England v West Indies: Headingley defeat for Root's men

Relieved Hope happy to help Windies dominate

Brathwaite, Hope's hundreds resurrect West Indies

After limiting England to 258 all out in their first innings - Kemar Roach and Shannon Gabriel taking four wickets apiece - West Indies kept their noses in front for the most part and a decisive 144-run partnership between Hope and Kraigg Brathwaite on the final day followed their 246-run union in the first innings.

"Shai Hope was just outstanding, to come out in the first innings and score his maiden Test century".

It was all the more impressive given that just over a week earlier they d suffered an innings and 209-run defeat inside three days in the first Test at Edgbaston.

Root said: "You've got to take your chances in Test cricket".

Meanwhile West Indies captain Jason Holder insisted he d never lost faith in his players.

"I woke up this morning and sent a text in our team chat and told the guys to believe, just go and believe and execute our plans".

Root had opted to end England's innings with two wickets in hand on the fourth evening in an effort to make inroads into the Windies batting line-up but ultimately his decision allowed the tourists a route back into the contest. But after resuming on five without loss, Windies scored more than 300 runs on the last day at Root's Yorkshire home ground.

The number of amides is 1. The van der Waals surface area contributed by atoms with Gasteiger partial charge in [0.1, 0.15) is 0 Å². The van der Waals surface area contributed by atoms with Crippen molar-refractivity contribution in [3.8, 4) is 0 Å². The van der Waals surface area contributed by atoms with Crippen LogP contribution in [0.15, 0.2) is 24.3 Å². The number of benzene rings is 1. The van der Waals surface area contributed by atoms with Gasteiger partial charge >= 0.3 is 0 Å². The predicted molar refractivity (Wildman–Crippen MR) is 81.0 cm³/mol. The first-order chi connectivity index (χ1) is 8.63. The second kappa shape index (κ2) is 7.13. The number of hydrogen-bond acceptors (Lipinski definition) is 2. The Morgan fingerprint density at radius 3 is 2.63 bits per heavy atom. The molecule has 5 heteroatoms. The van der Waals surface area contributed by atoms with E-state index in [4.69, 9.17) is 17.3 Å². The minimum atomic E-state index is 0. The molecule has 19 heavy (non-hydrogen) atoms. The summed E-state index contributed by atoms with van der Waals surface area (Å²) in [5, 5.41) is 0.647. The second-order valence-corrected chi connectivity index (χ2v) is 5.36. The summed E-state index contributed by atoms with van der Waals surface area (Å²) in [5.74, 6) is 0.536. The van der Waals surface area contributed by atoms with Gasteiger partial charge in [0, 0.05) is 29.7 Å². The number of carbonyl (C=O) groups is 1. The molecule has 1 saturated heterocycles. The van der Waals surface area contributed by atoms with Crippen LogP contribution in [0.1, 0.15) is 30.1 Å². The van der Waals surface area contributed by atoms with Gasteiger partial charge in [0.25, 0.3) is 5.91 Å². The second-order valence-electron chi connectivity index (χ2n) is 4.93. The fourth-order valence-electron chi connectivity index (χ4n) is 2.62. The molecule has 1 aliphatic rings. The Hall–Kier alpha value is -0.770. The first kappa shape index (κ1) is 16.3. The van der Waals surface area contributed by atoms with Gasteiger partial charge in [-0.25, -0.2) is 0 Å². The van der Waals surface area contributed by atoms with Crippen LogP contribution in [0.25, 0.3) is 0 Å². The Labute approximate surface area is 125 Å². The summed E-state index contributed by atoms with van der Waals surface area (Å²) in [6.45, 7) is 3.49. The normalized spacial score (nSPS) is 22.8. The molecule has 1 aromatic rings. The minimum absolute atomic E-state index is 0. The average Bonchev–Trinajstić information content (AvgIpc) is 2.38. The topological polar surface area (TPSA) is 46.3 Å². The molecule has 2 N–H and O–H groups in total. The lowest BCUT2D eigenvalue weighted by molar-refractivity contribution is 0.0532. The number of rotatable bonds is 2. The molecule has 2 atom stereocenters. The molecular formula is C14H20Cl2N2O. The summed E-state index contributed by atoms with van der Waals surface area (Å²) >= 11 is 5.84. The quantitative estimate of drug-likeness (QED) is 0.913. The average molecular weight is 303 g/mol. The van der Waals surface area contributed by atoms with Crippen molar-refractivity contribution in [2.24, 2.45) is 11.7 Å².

Hope, whose average of 18 over his previous 11 tests had never reflected his potential, said he trusted the win would be a stepping stone towards a brighter future for the team. We fought really hard, we knew we needed this win to keep alive the series.

But Broad did reduce the West Indies from 46 for none to 53 for 2.

A mixture of calm defiance combined with judicious attacking frustrated the England bowlers to the point that James Anderson, who had a run-in with opener Kieran Powell, and Stuart Broad, who was warned for kicking the pitch petulantly, became increasingly disgruntled.

In 534 first-class matches at Headingley, no batsman had scored a century in both innings - but though Brathwaite missed out, caught at slip off Moeen Ali just before tea for 95, Hope battled on to reach the landmark in 276 minutes.

Brathwaite again made the best of his good fortune to mix caution with admirable aggression as he faced 180 balls, striking 12 fours.

Hope, the first West Indies batsman to score hundreds in both innings of a Test in England since Gordon Greenidge at Old Trafford in 1976, hit the winning runs with two off Chris Woakes as the West Indies won with 28 balls to spare.

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